When listening to politicians, it is always important to read between the lines. And Binyamin Netanyahu’s body language, facial expressions, tone of voice and especially the text of his statements since the kidnapping crisis began on Thursday night have made three things clear: He has no idea where the hostages are being held, if they are alive, or who is behind the incident.
Take, for instance, Netanyahu’s immediate assessment that the kidnapping was the “result” of the Palestinian Unity Government smacked of little more than cheap politicking. What, there were no terror attacks before the agreement? Hamas needed a life-saving deal with Abu Mazen (a deal which, I note, saw Hamas bow to most of Fatah’s demands, rather than the opposite. But I digress…) in order to try to kidnap Israelis? Don’t tell all that to a guy called Shalit.
Furthermore, even Netanyahu’s accusation Sunday that Hamas operatives kidnapped the boys sounded more like an automatic fallback assumption, rather than a hard appraisal of intelligence information. One need not place faith in left-wing activists like Gershon Baskin,the architect of the Schalit exchange – who wrote on his Facebook page that he “believes” Hamas officials who told him their organization had nothing to do with the attack – in order to question Hamas’ involvement here.
This is not because Hamas has suddenly become a Zionist organization, but rather because the group’s interest at present is to reap the benefits (mostly financial) of the unity deal with Fatah. The organization is reeling – Gaza is broke, international money is not coming in, opposition to Islamist rule in Gaza is growing. The deal with Fatah opened up new channels of funding -including from Israel and the United States – as well as an opportunity to keep the Rafah border crossing to Egypt open.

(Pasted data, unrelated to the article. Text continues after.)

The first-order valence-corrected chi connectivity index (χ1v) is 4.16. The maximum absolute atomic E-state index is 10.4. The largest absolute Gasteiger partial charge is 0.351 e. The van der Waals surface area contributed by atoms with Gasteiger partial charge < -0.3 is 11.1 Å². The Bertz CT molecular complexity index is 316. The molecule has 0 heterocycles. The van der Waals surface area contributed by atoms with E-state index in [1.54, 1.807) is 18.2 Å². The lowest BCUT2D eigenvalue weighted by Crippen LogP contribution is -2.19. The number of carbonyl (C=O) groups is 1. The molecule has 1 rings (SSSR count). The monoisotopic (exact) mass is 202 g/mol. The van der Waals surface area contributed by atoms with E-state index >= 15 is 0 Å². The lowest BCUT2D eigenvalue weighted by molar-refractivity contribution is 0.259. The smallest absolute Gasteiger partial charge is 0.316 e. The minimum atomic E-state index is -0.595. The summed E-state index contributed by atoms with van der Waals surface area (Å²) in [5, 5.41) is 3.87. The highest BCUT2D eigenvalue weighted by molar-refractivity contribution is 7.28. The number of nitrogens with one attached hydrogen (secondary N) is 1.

For those reasons, it is far from clear that Hamas was responsible here, at least on an organisational level. On this front, at least, it pays to take Baskin’s Facebook analysis seriously: There is no shortage of local cells associated with Salafi groups like Hizb al Tahrir, feeling emboldened by last week’s successes in Iraq and itching to bring the worldwide jihad to the Levant in order to “liberate Palestine.” Same is true for locally0-based Islamic Jihad activists. Neither of these groups lacks “reasons” to attack Israeli civilians, and would appear at least as likely to have kidnapped the students as Hamas.
In order to understand Netanyahu’s shallow finger pointing, the prime minister appears to be guided by one, and only one, policy: Ensuring his own political survival. He proved this clearly when he agreed to release 1,027 killers in exchange for Gilad Shalit – a deal that violated Netanyahu’s own analysis of the war on terror. Netanyahu understood full well that the Shalit deal set the stage for this kidnapping episode, and he remained steadfast during that ordeal as long as he determined that his political survival allowed for that course.
But when those political winds (or, at least, his reading of the political winds) changed, he moved quickly to complete the deal.
This, then, is Netanyahu version 2014. While the arrests of Hamas leaders and members Saturday night and Sunday were certainly warranted and legitimate, the prime minister would do well to internalise that that organization is far from the only suspect in this attack. We can only hope that behind the bright lights of the political stage, that is a reality that the political and security echelons have started to internalise.